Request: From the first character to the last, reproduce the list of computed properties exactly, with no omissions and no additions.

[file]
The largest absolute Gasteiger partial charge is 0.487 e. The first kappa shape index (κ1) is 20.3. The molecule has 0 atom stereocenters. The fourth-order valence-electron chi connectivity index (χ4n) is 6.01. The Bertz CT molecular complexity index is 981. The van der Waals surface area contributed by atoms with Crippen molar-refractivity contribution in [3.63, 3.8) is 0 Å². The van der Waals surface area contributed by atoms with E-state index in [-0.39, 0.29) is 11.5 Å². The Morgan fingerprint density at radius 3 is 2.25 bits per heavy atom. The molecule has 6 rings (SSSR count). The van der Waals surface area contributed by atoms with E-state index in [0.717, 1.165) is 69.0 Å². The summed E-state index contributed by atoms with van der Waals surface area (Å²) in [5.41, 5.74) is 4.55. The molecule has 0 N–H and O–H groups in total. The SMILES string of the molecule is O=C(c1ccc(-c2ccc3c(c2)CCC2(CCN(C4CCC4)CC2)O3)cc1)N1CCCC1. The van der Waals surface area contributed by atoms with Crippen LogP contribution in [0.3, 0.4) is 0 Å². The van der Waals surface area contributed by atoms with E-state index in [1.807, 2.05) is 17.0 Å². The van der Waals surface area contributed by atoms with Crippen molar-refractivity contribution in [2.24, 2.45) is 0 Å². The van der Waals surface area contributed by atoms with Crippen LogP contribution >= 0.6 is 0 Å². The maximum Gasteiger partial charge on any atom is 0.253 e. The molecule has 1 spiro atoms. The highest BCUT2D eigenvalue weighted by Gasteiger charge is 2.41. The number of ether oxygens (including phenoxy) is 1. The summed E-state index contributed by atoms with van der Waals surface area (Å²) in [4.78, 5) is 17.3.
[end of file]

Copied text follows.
The largest absolute Gasteiger partial charge is 0.487 e. The first kappa shape index (κ1) is 20.3. The molecule has 0 atom stereocenters. The fourth-order valence-electron chi connectivity index (χ4n) is 6.01. The Bertz CT molecular complexity index is 981. The van der Waals surface area contributed by atoms with Crippen molar-refractivity contribution in [3.63, 3.8) is 0 Å². The van der Waals surface area contributed by atoms with E-state index in [-0.39, 0.29) is 11.5 Å². The Morgan fingerprint density at radius 3 is 2.25 bits per heavy atom. The molecule has 6 rings (SSSR count). The van der Waals surface area contributed by atoms with E-state index in [0.717, 1.165) is 69.0 Å². The summed E-state index contributed by atoms with van der Waals surface area (Å²) in [5.41, 5.74) is 4.55. The molecule has 0 N–H and O–H groups in total. The SMILES string of the molecule is O=C(c1ccc(-c2ccc3c(c2)CCC2(CCN(C4CCC4)CC2)O3)cc1)N1CCCC1. The van der Waals surface area contributed by atoms with Crippen LogP contribution in [0.3, 0.4) is 0 Å². The van der Waals surface area contributed by atoms with E-state index in [1.807, 2.05) is 17.0 Å². The van der Waals surface area contributed by atoms with Crippen molar-refractivity contribution in [2.24, 2.45) is 0 Å². The van der Waals surface area contributed by atoms with Crippen LogP contribution >= 0.6 is 0 Å². The maximum Gasteiger partial charge on any atom is 0.253 e. The molecule has 1 spiro atoms. The highest BCUT2D eigenvalue weighted by Gasteiger charge is 2.41. The number of ether oxygens (including phenoxy) is 1. The summed E-state index contributed by atoms with van der Waals surface area (Å²) in [4.78, 5) is 17.3.